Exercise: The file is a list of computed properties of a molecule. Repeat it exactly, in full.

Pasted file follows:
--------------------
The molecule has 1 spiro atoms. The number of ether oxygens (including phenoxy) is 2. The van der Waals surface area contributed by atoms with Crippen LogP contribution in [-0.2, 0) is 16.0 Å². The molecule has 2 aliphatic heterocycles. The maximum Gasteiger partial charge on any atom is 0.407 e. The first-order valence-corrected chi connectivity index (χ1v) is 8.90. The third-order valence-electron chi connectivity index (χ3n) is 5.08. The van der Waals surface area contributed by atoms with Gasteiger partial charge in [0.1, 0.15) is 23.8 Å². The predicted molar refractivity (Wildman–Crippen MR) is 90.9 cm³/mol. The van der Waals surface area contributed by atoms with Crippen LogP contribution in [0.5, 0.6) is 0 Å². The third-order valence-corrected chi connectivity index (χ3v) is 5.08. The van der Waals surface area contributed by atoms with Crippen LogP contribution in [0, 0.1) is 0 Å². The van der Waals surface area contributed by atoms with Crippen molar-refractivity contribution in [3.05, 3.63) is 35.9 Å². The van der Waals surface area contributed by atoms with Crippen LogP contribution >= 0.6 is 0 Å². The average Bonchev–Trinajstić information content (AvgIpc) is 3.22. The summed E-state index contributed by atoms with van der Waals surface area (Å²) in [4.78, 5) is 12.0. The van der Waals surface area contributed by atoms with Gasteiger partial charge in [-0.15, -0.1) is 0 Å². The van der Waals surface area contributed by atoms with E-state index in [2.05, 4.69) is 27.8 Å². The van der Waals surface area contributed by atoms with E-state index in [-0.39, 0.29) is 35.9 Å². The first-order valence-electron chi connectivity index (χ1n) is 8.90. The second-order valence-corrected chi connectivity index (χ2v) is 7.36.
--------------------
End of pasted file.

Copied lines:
The molecule has 1 spiro atoms. The number of ether oxygens (including phenoxy) is 2. The van der Waals surface area contributed by atoms with Crippen LogP contribution in [-0.2, 0) is 16.0 Å². The molecule has 2 aliphatic heterocycles. The maximum Gasteiger partial charge on any atom is 0.407 e. The first-order valence-corrected chi connectivity index (χ1v) is 8.90. The third-order valence-electron chi connectivity index (χ3n) is 5.08. The van der Waals surface area contributed by atoms with Gasteiger partial charge in [0.1, 0.15) is 23.8 Å². The predicted molar refractivity (Wildman–Crippen MR) is 90.9 cm³/mol. The van der Waals surface area contributed by atoms with Crippen LogP contribution in [0.5, 0.6) is 0 Å². The third-order valence-corrected chi connectivity index (χ3v) is 5.08. The van der Waals surface area contributed by atoms with Crippen LogP contribution in [0, 0.1) is 0 Å². The van der Waals surface area contributed by atoms with Crippen molar-refractivity contribution in [3.05, 3.63) is 35.9 Å². The van der Waals surface area contributed by atoms with Crippen LogP contribution >= 0.6 is 0 Å². The average Bonchev–Trinajstić information content (AvgIpc) is 3.22. The summed E-state index contributed by atoms with van der Waals surface area (Å²) in [4.78, 5) is 12.0. The van der Waals surface area contributed by atoms with Gasteiger partial charge in [-0.15, -0.1) is 0 Å². The van der Waals surface area contributed by atoms with E-state index in [2.05, 4.69) is 27.8 Å². The van der Waals surface area contributed by atoms with E-state index in [-0.39, 0.29) is 35.9 Å². The first-order valence-electron chi connectivity index (χ1n) is 8.90. The second-order valence-corrected chi connectivity index (χ2v) is 7.36.